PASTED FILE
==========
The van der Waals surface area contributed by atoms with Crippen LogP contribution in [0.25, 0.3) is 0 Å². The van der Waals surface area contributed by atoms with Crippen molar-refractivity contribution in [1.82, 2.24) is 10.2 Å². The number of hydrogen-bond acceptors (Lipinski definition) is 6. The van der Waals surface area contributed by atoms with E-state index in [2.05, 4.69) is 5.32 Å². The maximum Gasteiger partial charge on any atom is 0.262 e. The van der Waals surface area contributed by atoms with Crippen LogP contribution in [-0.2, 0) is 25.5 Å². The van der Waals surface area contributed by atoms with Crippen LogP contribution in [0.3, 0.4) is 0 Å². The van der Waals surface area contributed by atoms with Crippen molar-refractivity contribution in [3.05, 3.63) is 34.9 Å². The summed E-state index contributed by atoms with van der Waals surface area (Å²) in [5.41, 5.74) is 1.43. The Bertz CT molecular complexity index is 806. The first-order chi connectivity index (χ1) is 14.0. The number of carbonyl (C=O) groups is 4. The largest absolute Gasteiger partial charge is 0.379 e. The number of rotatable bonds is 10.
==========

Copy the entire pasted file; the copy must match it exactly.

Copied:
The van der Waals surface area contributed by atoms with Crippen LogP contribution in [0.25, 0.3) is 0 Å². The van der Waals surface area contributed by atoms with Crippen molar-refractivity contribution in [1.82, 2.24) is 10.2 Å². The number of hydrogen-bond acceptors (Lipinski definition) is 6. The van der Waals surface area contributed by atoms with E-state index in [2.05, 4.69) is 5.32 Å². The maximum Gasteiger partial charge on any atom is 0.262 e. The van der Waals surface area contributed by atoms with Crippen LogP contribution in [-0.2, 0) is 25.5 Å². The van der Waals surface area contributed by atoms with Crippen LogP contribution in [0.3, 0.4) is 0 Å². The van der Waals surface area contributed by atoms with Crippen molar-refractivity contribution in [3.05, 3.63) is 34.9 Å². The summed E-state index contributed by atoms with van der Waals surface area (Å²) in [5.41, 5.74) is 1.43. The Bertz CT molecular complexity index is 806. The first-order chi connectivity index (χ1) is 14.0. The number of carbonyl (C=O) groups is 4. The largest absolute Gasteiger partial charge is 0.379 e. The number of rotatable bonds is 10.